An Autonomous Audi TTS coupe that can navigate many types of driving situations. One intriguing demonstration under consideration for 2010 is a run up Colorado’s famous Pikes Peak to replicate the 12.4-mile Pikes Peak International Hill Climb where Audi has demonstrated its prowess in performance and handling. The non-competitive environment would allow the Autonomous TTS to show its capabilities at various speeds and conditions, including drifting.
The Autonomous Audi TTS is nicknamed after Michelle Mouton, arguably the most successful female rally driver to date who played a significant role in Audi Sport racing history.
Currently in the testing phase, this vehicle and project continues its development for several still-to-be determined real-world driving challenges in 2010, including a possible drive up Pikes Peak in Q4/2010.
Make and model: 2009 Audi TTS
Engine: 2.0 turbocharged FSI direct injection engine
Transmission: 6-speed S tronic double clutch transmission
Fuel Consumption: City 21 mpg / Highway 29 mpg / Combined 24
Power: 265 hp @ 6000 rpm
Torque: 258 lb-ft @ 2500-5000 rpm
Top Speed: 155 mph (249 km/h)
Acceleration 0-60 mph: 4.9 seconds
Weight incl. sensor around 1470 kg / 3240 lbs
Steering: Modified “APA-BS” (Axially Parallel Actuation-Braun-Schweig), a new production electric power steering system with direct by wire control through custom ERL Electronics.
Throttle: Electronics from VW ERL reproduce signals to emulate a driver pressing on the throttle.
Brakes: Active brake booster from Continental with by-wire control through ERL Electronics.
Gear: Modification of signals exchanged between transmission and gear shifter using custom ERL Electronics on production hardware.
Parking brake: Use of stock electric parking brake from VW Passat through a custom ERL electric interface utilized on a previous “Junior” project.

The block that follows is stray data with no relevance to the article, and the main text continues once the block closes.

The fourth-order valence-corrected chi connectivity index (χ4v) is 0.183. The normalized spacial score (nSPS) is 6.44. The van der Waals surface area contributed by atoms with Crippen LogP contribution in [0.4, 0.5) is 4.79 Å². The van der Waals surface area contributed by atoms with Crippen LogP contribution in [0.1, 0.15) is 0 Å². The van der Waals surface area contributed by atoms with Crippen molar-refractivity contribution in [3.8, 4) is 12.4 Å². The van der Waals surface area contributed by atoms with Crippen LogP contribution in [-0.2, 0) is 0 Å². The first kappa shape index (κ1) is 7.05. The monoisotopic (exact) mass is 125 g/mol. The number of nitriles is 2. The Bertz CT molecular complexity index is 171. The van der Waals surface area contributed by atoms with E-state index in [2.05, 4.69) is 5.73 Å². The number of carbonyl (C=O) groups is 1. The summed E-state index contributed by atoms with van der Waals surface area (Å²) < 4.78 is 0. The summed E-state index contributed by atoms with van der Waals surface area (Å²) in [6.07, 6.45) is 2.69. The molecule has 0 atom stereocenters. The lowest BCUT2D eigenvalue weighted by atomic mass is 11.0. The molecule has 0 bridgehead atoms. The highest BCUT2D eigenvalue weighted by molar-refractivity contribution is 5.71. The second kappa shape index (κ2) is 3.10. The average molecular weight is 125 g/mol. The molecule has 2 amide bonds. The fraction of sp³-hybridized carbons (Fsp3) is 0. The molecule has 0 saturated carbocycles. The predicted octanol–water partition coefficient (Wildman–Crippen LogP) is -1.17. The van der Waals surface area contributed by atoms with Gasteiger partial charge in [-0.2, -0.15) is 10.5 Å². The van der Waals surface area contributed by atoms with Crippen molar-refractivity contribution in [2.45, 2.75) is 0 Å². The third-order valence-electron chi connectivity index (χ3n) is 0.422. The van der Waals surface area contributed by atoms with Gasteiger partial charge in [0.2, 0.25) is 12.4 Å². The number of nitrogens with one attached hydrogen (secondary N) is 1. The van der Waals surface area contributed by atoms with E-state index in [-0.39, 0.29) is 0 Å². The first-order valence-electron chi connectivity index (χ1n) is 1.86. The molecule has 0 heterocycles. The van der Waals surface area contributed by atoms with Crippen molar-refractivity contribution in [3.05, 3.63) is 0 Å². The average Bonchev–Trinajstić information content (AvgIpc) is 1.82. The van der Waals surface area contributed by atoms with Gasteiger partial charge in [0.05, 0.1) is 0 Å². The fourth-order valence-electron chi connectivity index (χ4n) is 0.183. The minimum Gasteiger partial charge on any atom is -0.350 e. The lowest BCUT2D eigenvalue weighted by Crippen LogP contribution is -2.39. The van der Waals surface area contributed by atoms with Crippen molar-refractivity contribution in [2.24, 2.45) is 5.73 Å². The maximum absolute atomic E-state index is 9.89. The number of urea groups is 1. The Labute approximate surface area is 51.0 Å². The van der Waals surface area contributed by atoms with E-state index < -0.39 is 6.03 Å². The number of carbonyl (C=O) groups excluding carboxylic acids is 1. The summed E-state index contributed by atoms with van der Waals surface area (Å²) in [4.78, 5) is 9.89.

In addition to multiple redundant systems for vehicle control and emergency shutdown, the autonomous TTS has a Solaris based system running a Real-Time Java System that monitors all sensors and actuators in the car and a Java RTS sub-system that can perform a vehicle shutdown if it determines conditions have become unsafe.
As a backup solution, the vehicle includes a telemetry system that can transmit all vehicle parameters to a receiving station up to 20 miles away, which can also shut down the vehicle remotely, or order the safety systems to engage and bring the car to a controlled stop.
The Autonomous Audi TTS utilizes an Applanix POS LV420 GPS and Inertial Measurement Unit to measure its position.
Hardware – two independent systems are being used in the Autonomous Audi TTS, the initial controller development is being done on an XPC target using Matlab and Simulink, both of which are the standard research tools from SDDL. The final vehicle controls are being run on ruggedized custom-built solutions running a Core2Duo CPU and Solaris operating system that is being developed in collaboration with Sun Microsystems.
Software – The SDDL is developing cutting-edge control algorithms that look to optimize the ability to control the vehicle under the most demanding circumstances. As these algorithms are finalized, they will be merged into a new framework. This framework is being developed at the ERL that shares many components with other ERL autonomous driving projects.
These projects are not designed around project cost, but to promote a leadership in the long-term regarding various real-world automotive topics.